÷ Plans to reform Parliament’s standards system were kicked into the long grass, with the Labour Party saying the idea was ‘dead in the water;

÷ Downing Street denied that Mr Johnson wanted to undermine the Parliamentary Standards Commissioner Kathryn Stone, who has previously reprimanded him for wrongdoing;

÷ Business Secretary Kwasi Kwarteng was rebuked by the Speaker for suggesting the standards commissioner should resign;

÷ Tory MP Peter Bone said his constituency office had been vandalised after voting to spare Mr Paterson, with the words ‘Tory sleaze’ sprayed on the walls.

The Chief Whip was last night facing the wrath of MPs over heavy-handed threats used to force through measures that were abandoned only hours later.

One Tory said: ‘Obviously there is anger at the PM, but there is a real feeling the Chief should be considering his position. He laid down a three-line whip, threatened people with having their funding removed, sacked someone and had to reinstate her – all for a stupid vote that had to be abandoned the next day.’ But No 10 yesterday insisted the PM retains ‘full confidence’ in Mr Spencer.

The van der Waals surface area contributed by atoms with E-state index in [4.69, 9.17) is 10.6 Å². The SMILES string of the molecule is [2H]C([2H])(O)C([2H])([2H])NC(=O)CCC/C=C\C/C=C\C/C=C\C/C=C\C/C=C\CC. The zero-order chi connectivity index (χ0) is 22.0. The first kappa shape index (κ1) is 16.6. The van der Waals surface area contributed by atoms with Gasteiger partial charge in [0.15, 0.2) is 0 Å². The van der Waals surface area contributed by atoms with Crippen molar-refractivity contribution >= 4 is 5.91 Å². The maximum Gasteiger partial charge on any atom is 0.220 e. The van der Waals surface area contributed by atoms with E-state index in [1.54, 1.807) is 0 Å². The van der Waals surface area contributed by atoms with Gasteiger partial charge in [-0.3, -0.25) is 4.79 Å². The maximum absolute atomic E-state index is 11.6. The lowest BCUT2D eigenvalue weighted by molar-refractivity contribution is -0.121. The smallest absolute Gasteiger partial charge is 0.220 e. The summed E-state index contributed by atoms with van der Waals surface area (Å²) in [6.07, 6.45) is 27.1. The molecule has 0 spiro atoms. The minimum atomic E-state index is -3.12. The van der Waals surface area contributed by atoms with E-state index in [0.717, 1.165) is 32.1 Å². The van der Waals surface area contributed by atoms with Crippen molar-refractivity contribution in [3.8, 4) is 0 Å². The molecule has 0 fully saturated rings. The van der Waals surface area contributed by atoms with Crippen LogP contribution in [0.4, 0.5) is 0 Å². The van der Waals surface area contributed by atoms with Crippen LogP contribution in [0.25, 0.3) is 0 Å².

Tory Chief Whip Mark Spencer (R) is also under fire, with some Tories saying he should resign over the debacle concerning Owen Paterson

Former Cabinet minister Stephen Crabb said many MPs defending ‘very narrow’ majorities were furious at being ‘dragged into this whole sleaze agenda’.

In the wake of Wednesday night’s vote Mr Paterson had given an unrepentant interview in which he said he ‘wouldn’t hesitate’ to repeat his actions.

But last night, Mr Johnson said he was ‘very sad’ to be losing Mr Paterson, adding: ‘He has had a distinguished career, serving in two cabinet positions, and above all he has been a voice for freedom – for free markets and free trade and free societies – and he was an early and powerful champion of Brexit.’ 

A political fiasco that started over claret and pheasant at the garrick… and ended in humiliation


Tuesday night at the Garrick, the favoured London watering hole since 1831 of the illustrious denizens of the media, legal, theatrical and political world.